Have investment markets become complacent to uncertainties in this new era of politics?

Global share markets surged following Donald Trump’s election to President of the United States last November, however, many investors may now be reconsidering their options given the challenges he may face implementing his campaign pledges.

In a show of considerable power and decisive action consistent with expectations, Trump made self-described “incredible progress” within his first month in office. But, investors are still awaiting his promised corporate tax cuts, US$1 trillion in infrastructure investment and renegotiation of international trade agreements – and they’re becoming restless.

Division within the Republican Party has exposed certain risks to Trump’s key policies

In particular, there was intense opposition and hardline negotiations regarding the US Affordable Care Act – ‘Obamacare’. House Republicans spent five weeks trying to repeal and replace Obamacare but due to party infighting, they didn't pass a bill. Instead, trust within their ranks was eroded and investors got spooked – particularly in banking, manufacturing and small-cap stocks, which were expected to benefit most from Trump’s ‘America First’ agenda. 

However, despite dramatic headlines, the market dip was relatively short lived. Investors quickly reassured themselves that Trump’s decision to abandon the health care debate, at least for now, provides greater impetus to move swiftly on tax reform, and US business and consumer confidence improved sharply in March – although rising consumer confidence often accompanies strong trailing market returns.

This market euphoria has largely discredited structural issues of a ballooning debt burden, widening social inequality, low productivity and job displacement due to technology. But of most concern to us is the growing divergence between economic policy uncertainty and equity market volatility – while economic policy uncertainty remains near all-time highs, equity market volatility remains near historic lows.

Across the Atlantic, Britain has now commenced its Brexit plan from the European Union

Removing itself from the EU in the next two years involves complex negotiations to unwind 44 years of interconnections in trade, immigration, security and health care. And the sheer size and duration of this task means it will likely have repercussions across global markets as negotiations progress and inevitable setbacks are experienced.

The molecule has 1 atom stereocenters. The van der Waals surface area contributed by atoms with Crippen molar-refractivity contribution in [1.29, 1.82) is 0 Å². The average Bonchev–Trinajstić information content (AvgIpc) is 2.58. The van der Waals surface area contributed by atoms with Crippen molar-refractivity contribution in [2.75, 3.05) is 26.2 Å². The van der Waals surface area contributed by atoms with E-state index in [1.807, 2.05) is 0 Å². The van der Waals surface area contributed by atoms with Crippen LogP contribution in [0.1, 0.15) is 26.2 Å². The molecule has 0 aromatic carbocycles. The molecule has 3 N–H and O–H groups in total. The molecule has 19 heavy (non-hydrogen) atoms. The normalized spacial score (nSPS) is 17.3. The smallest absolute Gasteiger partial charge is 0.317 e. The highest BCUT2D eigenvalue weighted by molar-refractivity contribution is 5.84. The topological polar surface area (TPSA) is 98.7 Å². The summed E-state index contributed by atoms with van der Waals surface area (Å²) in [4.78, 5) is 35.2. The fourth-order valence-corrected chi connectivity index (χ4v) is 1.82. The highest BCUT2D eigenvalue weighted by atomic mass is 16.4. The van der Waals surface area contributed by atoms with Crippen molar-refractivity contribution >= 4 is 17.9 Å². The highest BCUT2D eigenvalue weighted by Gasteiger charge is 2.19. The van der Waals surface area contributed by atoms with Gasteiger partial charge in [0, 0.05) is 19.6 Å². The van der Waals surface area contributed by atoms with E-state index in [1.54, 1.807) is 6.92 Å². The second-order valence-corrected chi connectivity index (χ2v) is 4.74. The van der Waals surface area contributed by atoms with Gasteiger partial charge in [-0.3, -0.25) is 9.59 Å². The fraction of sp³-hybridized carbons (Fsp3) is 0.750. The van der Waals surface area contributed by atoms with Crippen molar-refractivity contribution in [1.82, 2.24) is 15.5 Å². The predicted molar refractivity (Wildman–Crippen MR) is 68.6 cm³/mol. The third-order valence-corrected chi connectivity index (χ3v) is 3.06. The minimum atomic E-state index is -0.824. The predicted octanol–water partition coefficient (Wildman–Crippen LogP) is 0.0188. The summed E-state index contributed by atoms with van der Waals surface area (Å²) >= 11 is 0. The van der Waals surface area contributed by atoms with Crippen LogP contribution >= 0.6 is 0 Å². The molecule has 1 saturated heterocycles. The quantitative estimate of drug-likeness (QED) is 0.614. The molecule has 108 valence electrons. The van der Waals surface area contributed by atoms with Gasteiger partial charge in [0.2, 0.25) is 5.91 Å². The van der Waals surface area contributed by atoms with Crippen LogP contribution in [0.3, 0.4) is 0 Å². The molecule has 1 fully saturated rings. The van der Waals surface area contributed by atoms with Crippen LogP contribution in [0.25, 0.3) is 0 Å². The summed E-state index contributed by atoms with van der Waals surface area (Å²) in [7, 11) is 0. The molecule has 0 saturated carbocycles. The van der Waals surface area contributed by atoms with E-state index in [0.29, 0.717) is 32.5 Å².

Elsewhere in Europe, following the unpredictability of elections and referendums of 2016, the stakes are raised for impending elections in France and Germany and the threat of protectionism and anti-globalisation is again rife. French Presidential hopeful, Marine Le Pen is vowing to host a ‘Frexit’ referendum – that could cause issues for global markets – but polls, which many have stopped trusting, suggest Le Pen will be thwarted in the second round of voting by Emmanuel Macron who paradoxically embodies globalisation and free movement.

Heightened valuations and increased geopolitical uncertainty warrant caution in investing

This is especially important to consider in the current geopolitical climate. In particular, if Donald Trump’s policies are delayed, watered down or fail to materialise, the US market will likely have little room for error. In fact, a survey by Bank of America Merrill Lynch found 34 per cent of fund managers believed stocks were “overvalued” – the highest level in its 17-year history – with 81 per cent identifying the US as the most overvalued market.1 

In our view, it’s wise to exercise caution over broad-based exposure to US equities. We believe that more attractive opportunities to gain exposure to the fundamentals of the US economy exist within select areas of the residential property market and in private investments. In Australia, we look towards actively managed and value investing styles while advocating an appropriate level of cash to act as a liquidity buffer should further policy risks unfold.

This insight may contain general financial advice and was prepared without taking into account your objectives, financial situation or needs. Before acting on any advice, you should consider whether the advice is appropriate to you. Seeking professional personal advice is always highly recommended. Any forward looking statements are based on current expectations at the time of writing. No assurance can be given that such expectations will prove to be correct.

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Lyle Meaney

Managing Director, Wealth Advice

In his primary role as Managing Director, Wealth Advice, Lyle ensures all Investment Advisers and Analysts deliver the highest level of proactive service and advice in line with Investment Committee’s views on market conditions. All Investment Advisory clients have a dedicated Investment Adviser, who works closely with Dixon Advisory’s Superannuation Specialists, Financial Advisers, Estate Planners and Property Investment Specialists to deliver the best possible financial outcome. 

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